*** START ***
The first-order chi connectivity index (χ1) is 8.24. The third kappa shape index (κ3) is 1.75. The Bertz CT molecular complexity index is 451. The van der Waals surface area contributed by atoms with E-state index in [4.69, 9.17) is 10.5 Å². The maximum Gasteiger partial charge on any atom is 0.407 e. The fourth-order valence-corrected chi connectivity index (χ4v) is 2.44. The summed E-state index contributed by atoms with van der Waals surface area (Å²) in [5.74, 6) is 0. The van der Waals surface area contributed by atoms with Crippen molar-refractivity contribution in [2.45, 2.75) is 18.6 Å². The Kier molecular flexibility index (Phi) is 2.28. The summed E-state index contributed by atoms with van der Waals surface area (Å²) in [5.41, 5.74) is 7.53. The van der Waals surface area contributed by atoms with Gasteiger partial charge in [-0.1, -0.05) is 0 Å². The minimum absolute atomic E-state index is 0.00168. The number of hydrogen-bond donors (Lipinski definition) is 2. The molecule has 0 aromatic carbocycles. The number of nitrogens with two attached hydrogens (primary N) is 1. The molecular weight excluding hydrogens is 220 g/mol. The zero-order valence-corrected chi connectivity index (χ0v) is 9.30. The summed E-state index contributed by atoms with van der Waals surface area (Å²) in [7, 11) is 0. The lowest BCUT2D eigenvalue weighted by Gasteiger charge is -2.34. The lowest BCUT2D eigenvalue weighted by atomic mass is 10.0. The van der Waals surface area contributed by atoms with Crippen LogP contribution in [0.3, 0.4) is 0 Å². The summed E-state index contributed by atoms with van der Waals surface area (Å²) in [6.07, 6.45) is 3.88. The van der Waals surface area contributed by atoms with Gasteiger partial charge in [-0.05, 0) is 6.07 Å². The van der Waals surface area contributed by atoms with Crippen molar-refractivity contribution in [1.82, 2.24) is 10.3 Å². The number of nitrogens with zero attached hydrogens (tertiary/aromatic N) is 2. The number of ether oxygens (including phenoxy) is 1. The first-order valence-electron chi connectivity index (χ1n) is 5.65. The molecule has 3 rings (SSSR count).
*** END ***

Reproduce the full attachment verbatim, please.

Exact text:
The first-order chi connectivity index (χ1) is 8.24. The third kappa shape index (κ3) is 1.75. The Bertz CT molecular complexity index is 451. The van der Waals surface area contributed by atoms with E-state index in [4.69, 9.17) is 10.5 Å². The maximum Gasteiger partial charge on any atom is 0.407 e. The fourth-order valence-corrected chi connectivity index (χ4v) is 2.44. The summed E-state index contributed by atoms with van der Waals surface area (Å²) in [5.74, 6) is 0. The van der Waals surface area contributed by atoms with Crippen molar-refractivity contribution in [2.45, 2.75) is 18.6 Å². The Kier molecular flexibility index (Phi) is 2.28. The summed E-state index contributed by atoms with van der Waals surface area (Å²) in [5.41, 5.74) is 7.53. The van der Waals surface area contributed by atoms with Gasteiger partial charge in [-0.1, -0.05) is 0 Å². The minimum absolute atomic E-state index is 0.00168. The number of hydrogen-bond donors (Lipinski definition) is 2. The molecule has 0 aromatic carbocycles. The number of nitrogens with two attached hydrogens (primary N) is 1. The molecular weight excluding hydrogens is 220 g/mol. The zero-order valence-corrected chi connectivity index (χ0v) is 9.30. The summed E-state index contributed by atoms with van der Waals surface area (Å²) in [7, 11) is 0. The lowest BCUT2D eigenvalue weighted by Gasteiger charge is -2.34. The lowest BCUT2D eigenvalue weighted by atomic mass is 10.0. The van der Waals surface area contributed by atoms with Crippen LogP contribution in [0.3, 0.4) is 0 Å². The summed E-state index contributed by atoms with van der Waals surface area (Å²) in [6.07, 6.45) is 3.88. The van der Waals surface area contributed by atoms with Gasteiger partial charge in [-0.05, 0) is 6.07 Å². The van der Waals surface area contributed by atoms with Crippen molar-refractivity contribution in [1.82, 2.24) is 10.3 Å². The number of nitrogens with zero attached hydrogens (tertiary/aromatic N) is 2. The number of ether oxygens (including phenoxy) is 1. The first-order valence-electron chi connectivity index (χ1n) is 5.65. The molecule has 3 rings (SSSR count).